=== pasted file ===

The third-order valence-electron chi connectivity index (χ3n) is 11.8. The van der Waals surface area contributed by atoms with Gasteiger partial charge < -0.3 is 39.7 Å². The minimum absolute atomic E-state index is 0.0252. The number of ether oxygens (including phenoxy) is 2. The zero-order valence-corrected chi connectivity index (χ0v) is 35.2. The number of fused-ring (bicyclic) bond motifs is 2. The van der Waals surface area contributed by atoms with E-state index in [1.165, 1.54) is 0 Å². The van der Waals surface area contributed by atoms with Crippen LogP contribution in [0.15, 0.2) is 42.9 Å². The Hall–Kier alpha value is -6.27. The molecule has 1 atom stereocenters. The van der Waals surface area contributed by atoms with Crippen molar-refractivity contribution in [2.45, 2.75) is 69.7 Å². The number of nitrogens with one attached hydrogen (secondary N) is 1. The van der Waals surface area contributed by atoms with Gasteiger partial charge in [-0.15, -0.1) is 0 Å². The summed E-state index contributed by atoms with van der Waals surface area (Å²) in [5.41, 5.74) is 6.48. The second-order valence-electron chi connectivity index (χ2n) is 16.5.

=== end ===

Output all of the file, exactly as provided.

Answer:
The third-order valence-electron chi connectivity index (χ3n) is 11.8. The van der Waals surface area contributed by atoms with Gasteiger partial charge < -0.3 is 39.7 Å². The minimum absolute atomic E-state index is 0.0252. The number of ether oxygens (including phenoxy) is 2. The zero-order valence-corrected chi connectivity index (χ0v) is 35.2. The number of fused-ring (bicyclic) bond motifs is 2. The van der Waals surface area contributed by atoms with E-state index in [1.165, 1.54) is 0 Å². The van der Waals surface area contributed by atoms with Crippen LogP contribution in [0.15, 0.2) is 42.9 Å². The Hall–Kier alpha value is -6.27. The molecule has 1 atom stereocenters. The van der Waals surface area contributed by atoms with Crippen molar-refractivity contribution in [2.45, 2.75) is 69.7 Å². The number of nitrogens with one attached hydrogen (secondary N) is 1. The van der Waals surface area contributed by atoms with Gasteiger partial charge in [-0.15, -0.1) is 0 Å². The summed E-state index contributed by atoms with van der Waals surface area (Å²) in [5.41, 5.74) is 6.48. The second-order valence-electron chi connectivity index (χ2n) is 16.5.